A Tennessee lawmaker said he would look into the potential for making vaccines available at a major truck stop operator after hearing about concerns faced by small-business truckers.
Republican U.S. Rep. Tim Burchett made the offer on Thursday in response to testimony from Lewie Pugh, executive vice president of the Owner-Operator Independent Drivers Association (OOIDA), who explained the difficulties drivers will be facing particularly with vaccines that require a follow-up second shot.
“One thing Congress needs to do, in working with FMCSA [Federal Motor Carrier Safety Administration] and FEMA, we need to come up with a good way for truckers to get vaccinated,” Pugh said during the hearing on protecting transportation workers and passengers from COVID-19, before the House Transportation & Infrastructure Committee.
“Truckers leave home and don’t know when they’ll be back, so it makes it tough for them to get that second vaccine. We urge Congress to work to get places set up at rest areas or truck stops where drivers can stop and get these vaccinations that they need to be safe.”
Burchett pointed out that Pilot Flying J, the largest operator of trucking travel centers in the country, is headquartered in his district in Knoxville. Pilot Co. Chairman Jimmy Haslam “is a great citizen of our community,” Burchett said, “and I’ll bring that up with him about the vaccinations. I spoke with him earlier today, I’ll speak with him later today, and will bring that up as a suggestion.”
A spokesperson for Pilot Flying J could not immediately confirm whether the company was considering the proposal.
Concern over vaccine availability was one of several issues raised by Pugh on behalf of drivers during the 3.5-hour hearing. The lack of available parking, calls by some in Congress to raise truck insurance coverage and the difficulty small owner-operators have in securing Paycheck Protection Program (PPP) loans was also discussed.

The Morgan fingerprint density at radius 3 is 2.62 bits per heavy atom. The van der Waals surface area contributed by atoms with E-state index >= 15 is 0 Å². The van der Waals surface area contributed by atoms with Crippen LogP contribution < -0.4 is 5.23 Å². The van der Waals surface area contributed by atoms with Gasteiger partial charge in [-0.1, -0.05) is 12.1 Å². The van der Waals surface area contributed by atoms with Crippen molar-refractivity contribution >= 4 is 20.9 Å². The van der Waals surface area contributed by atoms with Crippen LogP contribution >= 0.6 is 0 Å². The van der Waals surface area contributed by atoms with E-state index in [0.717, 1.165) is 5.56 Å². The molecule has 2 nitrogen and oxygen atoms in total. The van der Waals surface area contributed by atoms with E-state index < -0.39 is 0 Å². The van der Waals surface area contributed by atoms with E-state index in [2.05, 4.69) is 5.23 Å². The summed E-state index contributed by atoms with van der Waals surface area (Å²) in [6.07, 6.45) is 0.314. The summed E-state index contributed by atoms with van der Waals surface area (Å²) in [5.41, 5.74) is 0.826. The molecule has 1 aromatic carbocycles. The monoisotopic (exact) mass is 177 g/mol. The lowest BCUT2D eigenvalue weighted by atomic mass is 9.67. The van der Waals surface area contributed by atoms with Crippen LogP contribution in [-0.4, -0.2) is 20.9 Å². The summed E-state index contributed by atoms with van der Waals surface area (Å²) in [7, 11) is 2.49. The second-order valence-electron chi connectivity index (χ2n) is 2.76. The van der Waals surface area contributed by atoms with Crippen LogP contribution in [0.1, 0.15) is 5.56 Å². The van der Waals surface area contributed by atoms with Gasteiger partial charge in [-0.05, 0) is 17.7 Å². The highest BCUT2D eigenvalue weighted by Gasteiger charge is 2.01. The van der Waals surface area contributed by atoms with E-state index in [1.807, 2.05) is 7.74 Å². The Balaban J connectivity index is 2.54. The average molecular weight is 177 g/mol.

Hours-of-service regulations and electronic logging devices are exacerbating the truck parking problem, asserted Rep. Mike Bost, R-Illinois.
“Our committee needs to know and understand, especially those that have never been in the trucking business, and that is, it is the hours of service and it is the electronic logging devices that are putting us in situations” where truckers run out of driving time while trying to find a place to park, Bost said.
“And then you have a local community police officer that doesn’t understand that you have to shut your truck down according to federal law. Local laws say you’re violating the law by parking here, but you don’t have enough hours left to go anywhere else.”
Rep. Hank Johnson, D-Georgia, challenged Pugh on his criticism of efforts last year in Congress to raise minimum trucking liability insurance from the current $750,000 to $2 million. “You must admit that there’s been an increase in trucking wrecks and injuries and deaths caused by them, and that the $750,000 base level has not been raised in decades,” Johnson said.
Pugh responded that many drivers are insured for up to $1 million or more, and that current limits cover 99% of all truck accidents. “Raising the minimums is completely driven by trial attorneys,” he said.
Pugh also testified that raising the insurance cap to $2 million would potentially double the annual premiums paid by drivers to $10,000-$15,000 per year. “But there’s no solid way to know, because we’re sure that there will be insurance carriers that drop out of this market. Commercial truck liability has been losing money for 10 years.”
Regarding PPP loans, Pugh said in his written testimony that many of OOIDA’s members could not qualify for a loan because of the way the program was structured. “In short, this program doesn’t work well for independent contractors that make significant investments in equipment and take multiple deductions when filing taxes.”
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